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Oceano Dunes

Off-roaders headed to the Oceano Dunes SVRA on March 14 were met with environmentalists who hope to see off-highway vehicle access eliminated from the park. – PHOTO BY JAYSON MELLOM

Guadalupe, Calif., likes Oso Flaco Lake the way it is, and the city is taking an official stance against a recently proposed project that it says would turn the quiet slice of nature into an off-roading hub, according to the SUN.

At a meeting on March 9, Guadalupe City Council voted 4-1 to formally oppose state parks’ draft public works plan for the Oceano Dunes and Pismo Beach, which state parks released in December 2020 and includes several proposed development projects at Oso Flaco Lake aimed at increasing camping and parking access. Through what it calls the Oso Flaco Improvement Project, state park officials hopes to install a campground with up to 200 RV sites, 100 tent sites, 20 cabins, scores of day-use parking spots, and a southern entrance to the Oceano Dunes State Vehicular Recreational Area (SVRA) for off-highway vehicles.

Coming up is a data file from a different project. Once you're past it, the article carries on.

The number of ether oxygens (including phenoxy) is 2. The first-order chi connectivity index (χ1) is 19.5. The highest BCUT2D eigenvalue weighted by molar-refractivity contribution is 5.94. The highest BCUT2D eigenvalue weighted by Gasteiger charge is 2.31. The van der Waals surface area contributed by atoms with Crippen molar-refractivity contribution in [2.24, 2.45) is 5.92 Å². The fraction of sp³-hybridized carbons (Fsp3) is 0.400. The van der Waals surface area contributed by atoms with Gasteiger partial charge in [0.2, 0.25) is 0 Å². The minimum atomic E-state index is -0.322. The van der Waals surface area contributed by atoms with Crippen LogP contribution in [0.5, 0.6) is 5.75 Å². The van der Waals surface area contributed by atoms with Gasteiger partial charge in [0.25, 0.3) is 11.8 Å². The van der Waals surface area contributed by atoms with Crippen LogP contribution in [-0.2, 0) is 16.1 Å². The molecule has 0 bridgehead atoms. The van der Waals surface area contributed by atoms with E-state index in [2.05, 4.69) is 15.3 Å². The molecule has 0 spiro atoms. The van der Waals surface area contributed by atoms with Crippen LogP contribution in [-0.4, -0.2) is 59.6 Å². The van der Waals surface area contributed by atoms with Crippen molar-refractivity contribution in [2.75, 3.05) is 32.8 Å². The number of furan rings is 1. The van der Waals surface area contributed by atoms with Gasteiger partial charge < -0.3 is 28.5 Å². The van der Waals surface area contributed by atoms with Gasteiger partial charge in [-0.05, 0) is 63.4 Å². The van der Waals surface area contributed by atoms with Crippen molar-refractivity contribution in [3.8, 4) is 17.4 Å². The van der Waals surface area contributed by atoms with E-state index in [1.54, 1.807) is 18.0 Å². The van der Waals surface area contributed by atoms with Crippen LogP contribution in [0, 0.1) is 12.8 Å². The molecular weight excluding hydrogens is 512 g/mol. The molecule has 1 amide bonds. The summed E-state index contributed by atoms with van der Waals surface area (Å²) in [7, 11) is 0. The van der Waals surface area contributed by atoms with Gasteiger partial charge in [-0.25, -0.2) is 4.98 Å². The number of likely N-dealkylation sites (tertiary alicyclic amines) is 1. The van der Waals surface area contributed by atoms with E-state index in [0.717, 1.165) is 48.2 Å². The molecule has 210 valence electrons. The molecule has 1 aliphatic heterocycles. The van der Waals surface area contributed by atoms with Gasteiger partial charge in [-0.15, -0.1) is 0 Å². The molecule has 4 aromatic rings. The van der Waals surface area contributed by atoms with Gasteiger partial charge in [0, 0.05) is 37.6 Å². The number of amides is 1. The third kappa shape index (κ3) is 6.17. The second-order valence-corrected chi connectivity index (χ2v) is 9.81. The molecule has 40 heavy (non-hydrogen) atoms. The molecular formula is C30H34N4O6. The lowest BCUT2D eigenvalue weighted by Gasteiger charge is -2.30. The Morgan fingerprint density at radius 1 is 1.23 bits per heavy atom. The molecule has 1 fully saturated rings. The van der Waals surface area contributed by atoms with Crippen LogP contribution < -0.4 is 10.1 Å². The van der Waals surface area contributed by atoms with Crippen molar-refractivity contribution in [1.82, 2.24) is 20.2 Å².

Guadalupe Mayor Ariston Julian said his fellow community members didn’t settle down in Guadalupe, which sits just about 6 miles south of Oso Flaco Lake, to live at the entrance to an off-highway vehicle playground and tourist destination.

“They moved there for the environment,” Julian told the Sun, adding later, “We want to draw people to Guadalupe because of the environment.”

Oso Flaco Lake and the Rancho Guadalupe Dunes Preserve as they are now are both serene and quiet spaces cherished by Guadalupe residents, Julian said, many of whom are low-income farmworkers who can’t afford to travel far. A campground and off-roading entrance would likely degrade important habitats in Oso Flaco, he said, but it would almost certainly bring swaths of weekly visitors into the area, making it harder for locals to access and enjoy.

Narrow roads around Guadalupe, which weave through acres of surrounding farmland, are heavily trafficked by farmworkers headed to and from work each day. Peak travel times often lead to bumper-to-bumper traffic.

“Then you add visitor traffic to that?” he said. “It’s going to be a nightmare.”

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